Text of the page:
So I don't think it's fair to say they should take all the blame or that they don't care.
China's total emissions are growing steeply, US', rest of dev world's have been essentially stable since 1970.
 
  • #15
Bandersnatch
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China's total emissions are growing steeply, US', rest of dev world's have been essentially stable since 1970.
Yes, but. Since the rest of the (developed) world has been going at it for a long time already, the total contribution to the increased CO2 concentrations that China has managed to achieve is still at only half of what the US or the EU have pumped into the atmosphere, and merely twice that of Russia.
That China's total emissions (and soon also India's) are so steeply rising is simply due to its large population. Per capita emissions are much lower than e.g. US' or Australia's - which are among the worst offenders.
And (as was mentioned already) they're leading the world in renewable energy investment.
All that is happening here is the rest of the world catching up to the level of per capita emissions more in line with the western economies.
The point I'm trying to make, is that arguments along the lines of 'there's no point reducing >our< emissions, since that dirty China doesn't care', are just attempts at deflecting responsibility.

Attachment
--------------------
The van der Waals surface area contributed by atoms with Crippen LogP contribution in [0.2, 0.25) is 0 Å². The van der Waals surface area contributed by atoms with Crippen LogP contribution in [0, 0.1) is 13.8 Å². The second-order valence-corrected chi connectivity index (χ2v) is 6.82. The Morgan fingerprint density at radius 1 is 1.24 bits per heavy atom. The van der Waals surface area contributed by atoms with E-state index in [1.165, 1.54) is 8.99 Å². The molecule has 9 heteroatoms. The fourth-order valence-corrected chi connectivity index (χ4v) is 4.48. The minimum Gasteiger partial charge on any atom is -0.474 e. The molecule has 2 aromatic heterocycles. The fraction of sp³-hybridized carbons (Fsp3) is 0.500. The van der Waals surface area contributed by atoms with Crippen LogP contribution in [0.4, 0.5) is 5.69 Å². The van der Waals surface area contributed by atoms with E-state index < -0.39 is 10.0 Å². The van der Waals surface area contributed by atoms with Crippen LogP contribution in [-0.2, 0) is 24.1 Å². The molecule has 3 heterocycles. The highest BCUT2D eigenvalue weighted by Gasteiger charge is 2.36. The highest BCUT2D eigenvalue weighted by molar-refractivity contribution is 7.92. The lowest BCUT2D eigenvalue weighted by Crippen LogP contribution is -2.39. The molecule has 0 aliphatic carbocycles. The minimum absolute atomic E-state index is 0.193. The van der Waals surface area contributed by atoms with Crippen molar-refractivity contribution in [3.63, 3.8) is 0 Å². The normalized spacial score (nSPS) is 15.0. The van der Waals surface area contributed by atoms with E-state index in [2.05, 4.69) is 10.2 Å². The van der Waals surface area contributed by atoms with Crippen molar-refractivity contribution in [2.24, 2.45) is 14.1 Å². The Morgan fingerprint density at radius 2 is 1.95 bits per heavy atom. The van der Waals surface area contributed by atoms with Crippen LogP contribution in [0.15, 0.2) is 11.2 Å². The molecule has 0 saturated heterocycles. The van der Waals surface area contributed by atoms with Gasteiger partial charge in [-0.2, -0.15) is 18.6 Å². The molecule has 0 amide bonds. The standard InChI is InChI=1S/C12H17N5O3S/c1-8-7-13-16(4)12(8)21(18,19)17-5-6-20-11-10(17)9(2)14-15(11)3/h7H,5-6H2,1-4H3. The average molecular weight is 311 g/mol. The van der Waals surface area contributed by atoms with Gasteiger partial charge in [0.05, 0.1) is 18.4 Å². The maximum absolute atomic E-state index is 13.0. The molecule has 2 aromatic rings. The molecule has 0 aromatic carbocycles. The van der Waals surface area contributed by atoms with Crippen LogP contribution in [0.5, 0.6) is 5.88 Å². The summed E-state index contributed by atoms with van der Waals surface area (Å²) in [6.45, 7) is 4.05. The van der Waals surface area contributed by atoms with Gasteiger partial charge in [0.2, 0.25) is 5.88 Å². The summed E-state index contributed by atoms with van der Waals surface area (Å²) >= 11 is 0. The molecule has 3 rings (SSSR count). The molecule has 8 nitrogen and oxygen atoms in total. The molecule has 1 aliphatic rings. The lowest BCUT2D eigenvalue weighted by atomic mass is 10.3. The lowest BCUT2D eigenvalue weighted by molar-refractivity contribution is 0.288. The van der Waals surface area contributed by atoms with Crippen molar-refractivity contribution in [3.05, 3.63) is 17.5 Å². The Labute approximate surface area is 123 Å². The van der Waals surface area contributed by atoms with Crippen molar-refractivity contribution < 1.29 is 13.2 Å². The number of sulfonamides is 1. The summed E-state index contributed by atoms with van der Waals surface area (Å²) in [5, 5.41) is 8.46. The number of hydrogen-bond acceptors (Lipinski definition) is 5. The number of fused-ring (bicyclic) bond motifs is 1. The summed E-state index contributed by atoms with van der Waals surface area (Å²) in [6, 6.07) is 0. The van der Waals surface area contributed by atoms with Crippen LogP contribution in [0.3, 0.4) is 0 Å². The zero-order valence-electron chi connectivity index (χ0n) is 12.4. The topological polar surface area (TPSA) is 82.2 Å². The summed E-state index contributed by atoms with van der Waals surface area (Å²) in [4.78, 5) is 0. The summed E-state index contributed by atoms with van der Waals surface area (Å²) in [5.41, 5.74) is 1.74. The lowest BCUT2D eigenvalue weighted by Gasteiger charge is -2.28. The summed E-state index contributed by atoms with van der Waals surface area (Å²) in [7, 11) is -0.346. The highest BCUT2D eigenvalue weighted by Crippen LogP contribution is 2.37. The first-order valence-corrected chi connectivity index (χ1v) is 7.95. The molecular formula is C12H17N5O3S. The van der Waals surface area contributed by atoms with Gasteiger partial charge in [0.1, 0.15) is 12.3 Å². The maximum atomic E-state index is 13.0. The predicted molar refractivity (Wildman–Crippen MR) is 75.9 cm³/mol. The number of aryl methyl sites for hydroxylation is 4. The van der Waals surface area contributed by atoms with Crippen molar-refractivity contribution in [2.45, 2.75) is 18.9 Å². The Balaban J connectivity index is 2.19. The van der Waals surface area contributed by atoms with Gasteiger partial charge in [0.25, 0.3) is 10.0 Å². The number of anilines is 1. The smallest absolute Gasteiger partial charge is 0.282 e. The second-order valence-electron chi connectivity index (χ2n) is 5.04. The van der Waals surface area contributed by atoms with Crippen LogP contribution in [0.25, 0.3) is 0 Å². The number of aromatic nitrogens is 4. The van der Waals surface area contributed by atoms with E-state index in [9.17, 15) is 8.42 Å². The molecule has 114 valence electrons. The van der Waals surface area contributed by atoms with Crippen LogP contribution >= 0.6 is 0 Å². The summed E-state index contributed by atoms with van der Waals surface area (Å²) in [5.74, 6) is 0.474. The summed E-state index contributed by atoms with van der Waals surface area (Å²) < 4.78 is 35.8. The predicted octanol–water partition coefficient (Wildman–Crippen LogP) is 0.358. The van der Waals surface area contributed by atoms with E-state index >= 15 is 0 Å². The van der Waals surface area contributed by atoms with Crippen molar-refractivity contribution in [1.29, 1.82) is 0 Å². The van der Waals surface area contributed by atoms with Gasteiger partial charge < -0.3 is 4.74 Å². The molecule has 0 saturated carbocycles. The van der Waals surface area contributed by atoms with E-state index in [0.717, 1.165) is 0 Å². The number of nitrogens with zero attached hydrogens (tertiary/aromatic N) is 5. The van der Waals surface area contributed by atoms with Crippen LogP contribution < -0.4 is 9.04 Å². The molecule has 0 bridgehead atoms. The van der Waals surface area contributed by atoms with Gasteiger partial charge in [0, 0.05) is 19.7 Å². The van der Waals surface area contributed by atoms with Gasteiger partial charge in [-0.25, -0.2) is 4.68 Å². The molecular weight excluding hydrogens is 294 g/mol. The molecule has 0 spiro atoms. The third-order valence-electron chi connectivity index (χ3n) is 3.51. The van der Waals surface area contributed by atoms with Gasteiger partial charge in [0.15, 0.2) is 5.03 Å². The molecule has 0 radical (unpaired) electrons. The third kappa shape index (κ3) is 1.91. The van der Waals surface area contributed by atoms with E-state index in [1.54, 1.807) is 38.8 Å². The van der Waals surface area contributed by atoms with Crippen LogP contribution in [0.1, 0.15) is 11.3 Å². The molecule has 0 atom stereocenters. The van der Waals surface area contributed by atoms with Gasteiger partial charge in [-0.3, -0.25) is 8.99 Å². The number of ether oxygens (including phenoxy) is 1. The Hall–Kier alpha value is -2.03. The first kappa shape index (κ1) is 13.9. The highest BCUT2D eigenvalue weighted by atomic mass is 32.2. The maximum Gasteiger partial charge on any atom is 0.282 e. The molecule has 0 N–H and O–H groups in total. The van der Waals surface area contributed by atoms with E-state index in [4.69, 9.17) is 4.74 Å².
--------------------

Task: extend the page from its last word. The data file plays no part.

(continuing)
• #16
WWGD
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Yes, but. Since the rest of the (developed) world has been going at it for a long time already, the total contribution to the increased CO2 concentrations that China has managed to achieve is still at only half of what the US or the EU have pumped into the atmosphere, and merely twice that of Russia.
That China's total emissions (and soon also India's) are so steeply rising is simply due to its large population. Per capita emissions are much lower than e.g. US' or Australia's - which are among the worst offenders.
And (as was mentioned already) they're leading the world in renewable energy investment.
All that is happening here is the rest of the world catching up to the level of per capita emissions more in line with the western economies.
The point I'm trying to make, is that arguments along the lines of 'there's no point reducing >our< emissions, since that dirty China doesn't care', are just attempts at deflecting responsibility.
I agree that developed countries had a free ride for a while so that they did not bear the costs of polluting they now expect developing countries to bear but the developed world has for the most part assumed respobsibility and taken action.
 
  • #17
Bandersnatch
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the developed world has for the most part assumed respobsibility and taken action
Has it? As you said, the emissions have remained roughly steady. And the worst offender of the lot backpedalled on the Paris agreement. If it's not exactly business as usual, then it's nearly so.
 
  • #18
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That China's total emissions (and soon also India's) are so steeply rising is simply due to its large population.
Not simply, no. Elimination of poverty is the big factor.